Here today, n-gon tomorrow.
I originally started with Rhino3D when I was introduced to it for a high school shop technology class. When 3D shifted to a persistent hobby I shifted to Maya and purchased an educational license. That license has become well used for game design contests and personal art projects over the past several years.
Faced with the greater than three thousand dollar price tag of a new license of Maya -- I could buy a Wacom Cintiq 24 and another used car (minus repairs) with that -- I looked at Blender once again. I am not against paying for software which gives me value over the alternatives. The GIMP just cannot replace Photoshop for my current illustration work, try as I might, and I eventually was led to purchase one of Adobe’s Creative Suites. Maybe Blender would have a different fate?
Sorry boy, cannot play today.
After a few attempts at getting used to its interface -- I mean the man-hours must be cheaper than a license of Maya, right? -- I was about ready to give it up again. The modeling flow just did not suit my style well at all. After exercising my Google-Fu I found an experimental Blender project called BMesh and loaded one of its experimental builds. After just a short period of usage it felt more natural than Maya has felt.
I felt as though I would actually choose Blender over Maya, even if given either one for free. Best part: for one, I am.
So why do I mention this in the post proclaiming the launch of Blender 2.63? Blender 2.63 fully integrates that experimental branch into the trunk core application. BMesh is, as of this release, officially unified with Blender.
For current users of Blender, Game From Scratch has put up an article which demonstrates the benefits which BMesh can provide. If you focus on modeling predominantly, your grin should grow as the article moves on. More tools should be developed for the new geometry engine too. Keep grinning.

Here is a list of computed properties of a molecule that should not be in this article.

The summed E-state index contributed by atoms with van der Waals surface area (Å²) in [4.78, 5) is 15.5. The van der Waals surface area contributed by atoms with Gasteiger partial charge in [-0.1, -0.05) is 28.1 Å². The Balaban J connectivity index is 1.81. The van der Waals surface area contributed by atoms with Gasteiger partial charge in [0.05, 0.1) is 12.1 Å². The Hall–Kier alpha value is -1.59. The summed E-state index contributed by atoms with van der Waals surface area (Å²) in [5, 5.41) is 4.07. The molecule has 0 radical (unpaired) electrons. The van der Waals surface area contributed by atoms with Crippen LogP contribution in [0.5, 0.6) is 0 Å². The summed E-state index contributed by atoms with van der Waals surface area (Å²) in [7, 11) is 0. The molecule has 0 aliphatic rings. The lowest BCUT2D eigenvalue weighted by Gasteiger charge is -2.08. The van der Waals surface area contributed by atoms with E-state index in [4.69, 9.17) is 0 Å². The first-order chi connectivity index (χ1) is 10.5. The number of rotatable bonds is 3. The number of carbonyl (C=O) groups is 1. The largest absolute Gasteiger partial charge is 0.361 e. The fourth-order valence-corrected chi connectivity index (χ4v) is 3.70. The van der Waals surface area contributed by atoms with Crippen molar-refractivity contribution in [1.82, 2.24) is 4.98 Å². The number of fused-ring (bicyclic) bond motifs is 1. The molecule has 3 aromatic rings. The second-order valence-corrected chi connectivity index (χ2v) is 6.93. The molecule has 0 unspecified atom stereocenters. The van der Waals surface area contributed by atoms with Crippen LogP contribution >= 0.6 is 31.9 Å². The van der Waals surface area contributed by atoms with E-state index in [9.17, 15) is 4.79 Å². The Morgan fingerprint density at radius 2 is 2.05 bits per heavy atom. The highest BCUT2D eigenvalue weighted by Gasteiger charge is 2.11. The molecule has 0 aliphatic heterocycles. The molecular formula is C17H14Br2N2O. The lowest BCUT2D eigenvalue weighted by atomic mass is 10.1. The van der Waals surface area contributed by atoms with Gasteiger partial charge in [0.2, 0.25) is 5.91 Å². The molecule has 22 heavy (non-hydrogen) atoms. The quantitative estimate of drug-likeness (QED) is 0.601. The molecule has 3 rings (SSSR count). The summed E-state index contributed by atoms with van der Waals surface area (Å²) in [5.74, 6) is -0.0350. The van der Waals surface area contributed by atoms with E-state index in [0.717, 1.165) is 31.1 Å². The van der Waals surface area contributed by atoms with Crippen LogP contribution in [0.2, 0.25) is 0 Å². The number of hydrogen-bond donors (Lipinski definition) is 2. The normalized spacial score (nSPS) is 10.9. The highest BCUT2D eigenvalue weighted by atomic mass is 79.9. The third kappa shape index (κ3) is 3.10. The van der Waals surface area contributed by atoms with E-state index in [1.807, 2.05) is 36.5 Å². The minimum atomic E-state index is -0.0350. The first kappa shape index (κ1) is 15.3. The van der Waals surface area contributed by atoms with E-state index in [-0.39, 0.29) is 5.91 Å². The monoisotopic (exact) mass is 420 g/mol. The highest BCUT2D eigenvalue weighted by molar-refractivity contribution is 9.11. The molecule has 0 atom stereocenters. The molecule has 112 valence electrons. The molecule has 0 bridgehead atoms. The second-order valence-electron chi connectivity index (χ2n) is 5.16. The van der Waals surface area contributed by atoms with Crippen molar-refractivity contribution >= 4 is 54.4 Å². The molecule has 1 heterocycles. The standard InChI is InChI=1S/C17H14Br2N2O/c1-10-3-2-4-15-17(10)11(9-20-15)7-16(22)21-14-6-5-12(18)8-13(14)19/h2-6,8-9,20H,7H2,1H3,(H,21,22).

Admittedly, again, I do not have too much time to play in 3D lately and as such your mileage may vary. Still, I can honestly say that as of what this release’s preview builds demonstrate: the water is finally warm for 3D modelers to try Blender. Is there room for improvement? Of course, but now is a great time to give it a try.
Subject: General Tech | February 18, 2012 - 11:11 PM | Scott Michaud
So what do you do if you blew all of your money on a professional workstation and have nothing left for software?
Well, you get a better business strategy.
Occasionally there are open source products which rival or exceed the usability of the packaged products. I first started learning 3D modeling on a perpetual educational license of Maya and 2D art on a combination of Photoshop and GIMP. While I could not manage to eliminate Photoshop from my workflow I found the switch from Maya to pre-release Blender + Bmesh builds felt like an upgrade -- not just a manageable change. Blender is rapidly getting even better with each new bi-monthly version such as their just-released 2.62 update.
(Photo Credit: Blender Project / Alexey Lugovoy)
Blender decided to introduce many new features throughout the 2.6 series of releases by developing them in parallel and merging branches into the release trunk as they became worthy. This release yielded a new renderer known as “Cycles”, new UV unwrapping tools, reprogrammed Boolean tools, and motion tracking features.
Personally, I look most forward to the official 2.63 release scheduled for April. It appears as if the secrecy surrounding the development status of Bmesh was lifted and its introduction to the canon application is pinned to that release. Prior to pre-release Bmesh builds, Blender just felt too distant to the style of modeling which I developed in my years of using Maya. Since the addition of Bmesh, Blender was able to fit all of the essential roles which Maya satisfied and avoided some of my long-standing gripes with Autodesk’s $3000 package in the process. I was not even referring to its cost.
By the end of the 2.6 line, I expect that Blender will be an upgrade for users of many 3D applications. Check it out, for free, at their website.